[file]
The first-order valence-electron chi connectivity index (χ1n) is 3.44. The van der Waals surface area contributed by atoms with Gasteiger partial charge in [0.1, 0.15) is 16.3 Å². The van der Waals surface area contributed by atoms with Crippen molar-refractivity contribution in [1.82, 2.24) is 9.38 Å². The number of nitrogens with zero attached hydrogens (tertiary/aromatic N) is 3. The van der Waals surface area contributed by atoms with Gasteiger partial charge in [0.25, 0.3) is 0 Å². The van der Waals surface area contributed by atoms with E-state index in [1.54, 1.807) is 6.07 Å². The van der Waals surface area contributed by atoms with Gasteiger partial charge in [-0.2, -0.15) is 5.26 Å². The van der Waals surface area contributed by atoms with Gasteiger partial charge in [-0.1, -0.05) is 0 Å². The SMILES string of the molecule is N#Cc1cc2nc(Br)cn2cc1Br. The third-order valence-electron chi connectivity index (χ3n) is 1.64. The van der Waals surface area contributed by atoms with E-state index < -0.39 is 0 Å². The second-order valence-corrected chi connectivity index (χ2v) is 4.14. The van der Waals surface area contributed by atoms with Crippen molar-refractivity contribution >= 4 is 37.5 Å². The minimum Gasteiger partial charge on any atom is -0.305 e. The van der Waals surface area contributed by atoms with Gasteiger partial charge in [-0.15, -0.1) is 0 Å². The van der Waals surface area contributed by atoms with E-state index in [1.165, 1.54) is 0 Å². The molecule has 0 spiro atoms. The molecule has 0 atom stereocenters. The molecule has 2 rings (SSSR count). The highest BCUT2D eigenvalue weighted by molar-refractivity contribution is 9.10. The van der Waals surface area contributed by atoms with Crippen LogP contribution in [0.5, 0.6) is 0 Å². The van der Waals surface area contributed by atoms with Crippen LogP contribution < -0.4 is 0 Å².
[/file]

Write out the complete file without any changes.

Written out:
The first-order valence-electron chi connectivity index (χ1n) is 3.44. The van der Waals surface area contributed by atoms with Gasteiger partial charge in [0.1, 0.15) is 16.3 Å². The van der Waals surface area contributed by atoms with Crippen molar-refractivity contribution in [1.82, 2.24) is 9.38 Å². The number of nitrogens with zero attached hydrogens (tertiary/aromatic N) is 3. The van der Waals surface area contributed by atoms with Gasteiger partial charge in [0.25, 0.3) is 0 Å². The van der Waals surface area contributed by atoms with E-state index in [1.54, 1.807) is 6.07 Å². The van der Waals surface area contributed by atoms with Gasteiger partial charge in [-0.2, -0.15) is 5.26 Å². The van der Waals surface area contributed by atoms with Gasteiger partial charge in [-0.1, -0.05) is 0 Å². The SMILES string of the molecule is N#Cc1cc2nc(Br)cn2cc1Br. The third-order valence-electron chi connectivity index (χ3n) is 1.64. The van der Waals surface area contributed by atoms with E-state index < -0.39 is 0 Å². The second-order valence-corrected chi connectivity index (χ2v) is 4.14. The van der Waals surface area contributed by atoms with Crippen molar-refractivity contribution >= 4 is 37.5 Å². The minimum Gasteiger partial charge on any atom is -0.305 e. The van der Waals surface area contributed by atoms with Gasteiger partial charge in [-0.15, -0.1) is 0 Å². The van der Waals surface area contributed by atoms with E-state index in [1.165, 1.54) is 0 Å². The molecule has 0 spiro atoms. The molecule has 0 atom stereocenters. The molecule has 2 rings (SSSR count). The highest BCUT2D eigenvalue weighted by molar-refractivity contribution is 9.10. The van der Waals surface area contributed by atoms with Crippen LogP contribution in [0.5, 0.6) is 0 Å². The van der Waals surface area contributed by atoms with Crippen LogP contribution < -0.4 is 0 Å².